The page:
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How To Cook Eggs In A HexClad Pan

par HexClad Cookware

cooking eggs in a hexclad pan

Quite possibly the perfect food, the egg is a convenient source of protein as well as vitamins A, B, E, and K. Oh, and they’re delicious, too. Eggs are great for breakfast, lunch, dinner, and even as a snack.

Here’s exactly how you should cook eggs in your HexClad Pans, no matter what type of egg you’re hoping to cook. If you’re wondering whether brown eggs versus white eggs are better, the answer is: they’re all great. The color of the egg shell has to do with the breed of the chicken.

Do: Opt for an 8-inch pan for one person, a 10-inch pan for eggs for two, or a 12-inch pan for four. A griddle pan is a great pan for making fried eggs, too.

Don’t: Skimp on the oil or butter. A slick of hot fat is what allows the eggs to cook perfectly.

How To Make Different Styles of Fried Eggs

People who love fried eggs tend to be very picky about how they’re done. Love a runny yolk? Then go for sunny-side up or over-easy. A bit squeamish about the yolk? Then over-hard is good for you. Here’s how to make fried eggs in your HexClad skillet.


Crispy Fried Eggs

The key to the gorgeously-textured, brown lacy edges on a properly crispy fried egg is using enough oil.

  • Get the skillet good and hot over medium-high heat for 30 seconds, then add oil or butter (about 1 tablespoon per egg is a good bet).
  • Once the oil is shimmering or the butter is melted and foaming, add the egg(s). You’ll want to add them close to the surface of the hot fat so it doesn’t splash and burn you. The whites should set quickly and begin to turn brown.
  • Gently tilt the pan towards you and use a spoon to baste the fat over the tops of the egg whites to allow them to cook.
  • When the yolk is cooked to your liking, use a wide, flat spatula to transfer the eggs to a serving plate and season with salt and pepper. If you like the style of crispy edges but a firmer yolk, briefly cover the pan with a lid until it turns opaque.

Sunny-Side Up Fried Eggs

The key to these picture-perfect eggs is using low heat and enough fat to keep them from sticking to the pan.

  • Place the pan over medium heat and add at least 1 tablespoon of oil or butter for every 2 eggs you plan to cook.
  • When the butter gently foams, crack the eggs into the skillet. Cook until the whites are just set and the yolk is glossy but not opaque, about 3 minutes. Use a wide, flat spatula to transfer the eggs to a serving plate and season with salt and pepper.

Over-Easy, Over-Medium, and Over-Hard Eggs

The method for making runny over-easy eggs, jammy over-medium eggs, or fully-cooked over-hard eggs is the same—what changes is how long you leave the egg to cook after flipping it.

  • To make over-easy eggs: Place the pan over medium heat and add at least 1 tablespoon of oil or butter for every 2 eggs you plan to cook. When the butter gently foams, crack the eggs into the skillet. Cook until the whites are just set and the yolk is glossy but not opaque, about 2 minutes. Use a wide, flat spatula to flip the egg over. Cook for about 30 seconds more to set the white. When pressed gently with a finger, the yolk should be bouncy. Use a wide, flat spatula to transfer the eggs to a serving plate and season with salt and pepper.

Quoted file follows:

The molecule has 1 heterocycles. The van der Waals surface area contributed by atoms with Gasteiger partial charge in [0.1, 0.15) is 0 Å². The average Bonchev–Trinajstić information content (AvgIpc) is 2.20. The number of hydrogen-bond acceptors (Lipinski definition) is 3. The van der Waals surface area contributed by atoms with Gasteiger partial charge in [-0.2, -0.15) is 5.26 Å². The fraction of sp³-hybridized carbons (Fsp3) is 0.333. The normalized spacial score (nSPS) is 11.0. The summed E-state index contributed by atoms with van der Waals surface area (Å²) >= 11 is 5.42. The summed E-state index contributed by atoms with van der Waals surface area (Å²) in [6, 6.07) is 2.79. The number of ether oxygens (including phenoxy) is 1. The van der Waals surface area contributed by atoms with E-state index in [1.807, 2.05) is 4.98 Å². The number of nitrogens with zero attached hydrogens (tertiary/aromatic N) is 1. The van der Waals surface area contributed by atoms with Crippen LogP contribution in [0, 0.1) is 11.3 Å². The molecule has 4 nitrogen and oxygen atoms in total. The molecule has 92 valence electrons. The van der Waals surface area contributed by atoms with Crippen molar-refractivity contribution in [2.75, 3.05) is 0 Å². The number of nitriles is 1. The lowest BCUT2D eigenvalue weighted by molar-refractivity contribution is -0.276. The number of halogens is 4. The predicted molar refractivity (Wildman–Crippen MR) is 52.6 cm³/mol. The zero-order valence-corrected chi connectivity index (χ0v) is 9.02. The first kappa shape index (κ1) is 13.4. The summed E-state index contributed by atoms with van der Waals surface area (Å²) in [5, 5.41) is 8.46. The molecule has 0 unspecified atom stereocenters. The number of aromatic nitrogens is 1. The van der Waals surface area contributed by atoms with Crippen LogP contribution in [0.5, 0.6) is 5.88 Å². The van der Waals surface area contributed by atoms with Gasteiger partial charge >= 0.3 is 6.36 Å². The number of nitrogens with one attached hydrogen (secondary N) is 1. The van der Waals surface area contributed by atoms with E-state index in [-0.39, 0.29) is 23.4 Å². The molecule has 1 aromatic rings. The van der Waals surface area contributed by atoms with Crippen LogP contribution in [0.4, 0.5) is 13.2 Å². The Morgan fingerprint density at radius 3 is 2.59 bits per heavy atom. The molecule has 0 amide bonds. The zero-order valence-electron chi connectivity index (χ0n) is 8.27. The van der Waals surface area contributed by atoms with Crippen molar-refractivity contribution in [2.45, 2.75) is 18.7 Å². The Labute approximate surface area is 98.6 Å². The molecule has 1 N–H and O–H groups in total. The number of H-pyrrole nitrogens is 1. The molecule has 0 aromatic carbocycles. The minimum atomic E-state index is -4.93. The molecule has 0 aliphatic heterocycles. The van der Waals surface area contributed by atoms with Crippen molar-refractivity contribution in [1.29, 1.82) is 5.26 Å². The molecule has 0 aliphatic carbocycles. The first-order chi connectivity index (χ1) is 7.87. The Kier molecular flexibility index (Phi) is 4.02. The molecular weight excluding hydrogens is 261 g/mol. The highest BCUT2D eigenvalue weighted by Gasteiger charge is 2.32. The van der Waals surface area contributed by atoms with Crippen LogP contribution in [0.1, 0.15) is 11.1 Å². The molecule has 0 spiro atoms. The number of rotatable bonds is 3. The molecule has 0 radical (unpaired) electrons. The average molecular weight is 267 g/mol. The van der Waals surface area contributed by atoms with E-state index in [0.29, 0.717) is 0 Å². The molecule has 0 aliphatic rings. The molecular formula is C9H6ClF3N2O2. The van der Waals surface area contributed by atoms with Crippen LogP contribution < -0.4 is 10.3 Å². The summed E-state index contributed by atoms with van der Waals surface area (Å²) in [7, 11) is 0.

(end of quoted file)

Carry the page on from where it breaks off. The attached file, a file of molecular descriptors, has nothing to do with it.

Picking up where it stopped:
• To make over-medium eggs: Place the pan over medium heat and add at least 1 tablespoon of oil or butter for every 2 eggs you plan to cook. When the butter gently foams, crack the eggs into the skillet. Cook until the whites are just set and the yolk is glossy but not opaque, about 2 minutes. Use a wide, flat spatula to flip the egg over. Cook for about 45 seconds to 1 minute more to set the white. When pressed gently with a finger, the yolk should give slightly but not be bouncy. Use a wide, flat spatula to transfer the eggs to a serving plate and season with salt and pepper.
  • To make over-hard eggs: Place the pan over medium heat and add at least 1 tablespoon of oil or butter for every 2 eggs you plan to cook. When the butter gently foams, crack the eggs into the skillet. Cook until the whites are just set and the yolk is glossy but not opaque, about 2 minutes. Use a wide, flat spatula to flip the egg over. Cook for about 1 minute to 90 seconds more to set the white. When pressed gently with a finger, the yolk should barely give. Use a wide, flat spatula to transfer the eggs to a serving plate and season with salt and pepper.

Scrambled Eggs

Few foods make a better breakfast than scrambled eggs. Here’s a basic method for making the best scrambled eggs for 1. Check out our guide to making scrambled eggs for more tips and tricks.

  • In a small bowl, beat 2 to 3 eggs and 2 tablespoons milk (if using) until uniform in color. Season with a pinch each salt and pepper. Set near the stove.
  • Heat your skillet over low heat for custardy eggs or medium-high for fluffy ones.
  • Add the butter to the pan and let it melt. Once foamy, but not yet browned, pour in the eggs.
  • For custardy eggs, stir constantly until set and small curds have formed. For fluffy, drier eggs, use the spatula to pull the edges into the center (they’ll start to cook faster). Once the curds are set and almost dry, pull the pan off the heat.
  • Fold in any cheese and other mix-ins, then serve the eggs immediately.

P.S. If you’re planning on making a huge batch of scrambled eggs, then you can even try using your roasting pan set over two burners.

If you’re looking to make an omelet, check out our guide to making omelets worthy of the finest French restaurant or straight out of an American diner.



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